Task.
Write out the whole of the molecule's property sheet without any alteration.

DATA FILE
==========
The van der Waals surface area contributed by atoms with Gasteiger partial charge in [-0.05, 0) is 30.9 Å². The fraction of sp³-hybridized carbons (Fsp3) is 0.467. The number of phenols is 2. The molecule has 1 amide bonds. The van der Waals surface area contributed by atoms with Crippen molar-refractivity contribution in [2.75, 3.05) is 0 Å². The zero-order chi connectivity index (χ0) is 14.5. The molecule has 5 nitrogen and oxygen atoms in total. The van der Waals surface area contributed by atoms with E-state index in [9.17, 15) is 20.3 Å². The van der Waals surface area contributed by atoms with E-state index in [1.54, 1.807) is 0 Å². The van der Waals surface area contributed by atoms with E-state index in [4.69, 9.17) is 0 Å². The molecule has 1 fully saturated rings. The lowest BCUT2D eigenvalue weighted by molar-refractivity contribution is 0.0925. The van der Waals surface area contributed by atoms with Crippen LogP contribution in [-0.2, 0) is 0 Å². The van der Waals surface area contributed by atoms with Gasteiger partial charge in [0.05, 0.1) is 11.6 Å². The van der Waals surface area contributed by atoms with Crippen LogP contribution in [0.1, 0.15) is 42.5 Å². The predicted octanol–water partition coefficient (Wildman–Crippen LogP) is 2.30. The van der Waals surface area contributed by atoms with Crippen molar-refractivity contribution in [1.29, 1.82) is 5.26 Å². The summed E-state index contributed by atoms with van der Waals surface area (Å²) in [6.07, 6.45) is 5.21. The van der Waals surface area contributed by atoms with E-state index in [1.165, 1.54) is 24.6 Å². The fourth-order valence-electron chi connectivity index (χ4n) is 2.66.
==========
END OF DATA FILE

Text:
The van der Waals surface area contributed by atoms with Gasteiger partial charge in [-0.05, 0) is 30.9 Å². The fraction of sp³-hybridized carbons (Fsp3) is 0.467. The number of phenols is 2. The molecule has 1 amide bonds. The van der Waals surface area contributed by atoms with Crippen molar-refractivity contribution in [2.75, 3.05) is 0 Å². The zero-order chi connectivity index (χ0) is 14.5. The molecule has 5 nitrogen and oxygen atoms in total. The van der Waals surface area contributed by atoms with E-state index in [9.17, 15) is 20.3 Å². The van der Waals surface area contributed by atoms with E-state index in [1.54, 1.807) is 0 Å². The van der Waals surface area contributed by atoms with E-state index in [4.69, 9.17) is 0 Å². The molecule has 1 fully saturated rings. The lowest BCUT2D eigenvalue weighted by molar-refractivity contribution is 0.0925. The van der Waals surface area contributed by atoms with Crippen LogP contribution in [-0.2, 0) is 0 Å². The van der Waals surface area contributed by atoms with Gasteiger partial charge in [0.05, 0.1) is 11.6 Å². The van der Waals surface area contributed by atoms with Crippen LogP contribution in [0.1, 0.15) is 42.5 Å². The predicted octanol–water partition coefficient (Wildman–Crippen LogP) is 2.30. The van der Waals surface area contributed by atoms with Crippen molar-refractivity contribution in [1.29, 1.82) is 5.26 Å². The summed E-state index contributed by atoms with van der Waals surface area (Å²) in [6.07, 6.45) is 5.21. The van der Waals surface area contributed by atoms with E-state index in [1.165, 1.54) is 24.6 Å². The fourth-order valence-electron chi connectivity index (χ4n) is 2.66.